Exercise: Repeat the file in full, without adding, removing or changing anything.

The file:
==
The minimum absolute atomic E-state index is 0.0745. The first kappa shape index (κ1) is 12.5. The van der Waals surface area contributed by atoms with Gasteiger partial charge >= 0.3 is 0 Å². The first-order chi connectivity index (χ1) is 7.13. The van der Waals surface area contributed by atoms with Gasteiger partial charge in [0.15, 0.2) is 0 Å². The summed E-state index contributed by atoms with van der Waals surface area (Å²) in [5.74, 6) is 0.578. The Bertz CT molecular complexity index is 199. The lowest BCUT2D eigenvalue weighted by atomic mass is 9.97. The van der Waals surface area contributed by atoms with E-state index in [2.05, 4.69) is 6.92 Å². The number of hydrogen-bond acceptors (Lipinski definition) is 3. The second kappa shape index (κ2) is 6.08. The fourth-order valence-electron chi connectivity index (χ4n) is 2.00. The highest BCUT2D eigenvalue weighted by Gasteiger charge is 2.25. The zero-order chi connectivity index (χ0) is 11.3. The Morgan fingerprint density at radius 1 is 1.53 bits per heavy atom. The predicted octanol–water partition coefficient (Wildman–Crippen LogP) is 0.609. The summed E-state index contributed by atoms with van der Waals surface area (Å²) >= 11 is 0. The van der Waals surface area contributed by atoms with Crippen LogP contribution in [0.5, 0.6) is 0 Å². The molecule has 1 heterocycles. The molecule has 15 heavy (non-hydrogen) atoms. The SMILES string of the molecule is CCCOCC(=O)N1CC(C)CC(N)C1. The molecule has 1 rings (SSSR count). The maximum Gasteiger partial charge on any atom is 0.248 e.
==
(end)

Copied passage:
The minimum absolute atomic E-state index is 0.0745. The first kappa shape index (κ1) is 12.5. The van der Waals surface area contributed by atoms with Gasteiger partial charge >= 0.3 is 0 Å². The first-order chi connectivity index (χ1) is 7.13. The van der Waals surface area contributed by atoms with Gasteiger partial charge in [0.15, 0.2) is 0 Å². The summed E-state index contributed by atoms with van der Waals surface area (Å²) in [5.74, 6) is 0.578. The Bertz CT molecular complexity index is 199. The lowest BCUT2D eigenvalue weighted by atomic mass is 9.97. The van der Waals surface area contributed by atoms with E-state index in [2.05, 4.69) is 6.92 Å². The number of hydrogen-bond acceptors (Lipinski definition) is 3. The second kappa shape index (κ2) is 6.08. The fourth-order valence-electron chi connectivity index (χ4n) is 2.00. The highest BCUT2D eigenvalue weighted by Gasteiger charge is 2.25. The zero-order chi connectivity index (χ0) is 11.3. The Morgan fingerprint density at radius 1 is 1.53 bits per heavy atom. The predicted octanol–water partition coefficient (Wildman–Crippen LogP) is 0.609. The summed E-state index contributed by atoms with van der Waals surface area (Å²) >= 11 is 0. The van der Waals surface area contributed by atoms with Crippen LogP contribution in [0.5, 0.6) is 0 Å². The molecule has 1 heterocycles. The molecule has 15 heavy (non-hydrogen) atoms. The SMILES string of the molecule is CCCOCC(=O)N1CC(C)CC(N)C1. The molecule has 1 rings (SSSR count). The maximum Gasteiger partial charge on any atom is 0.248 e.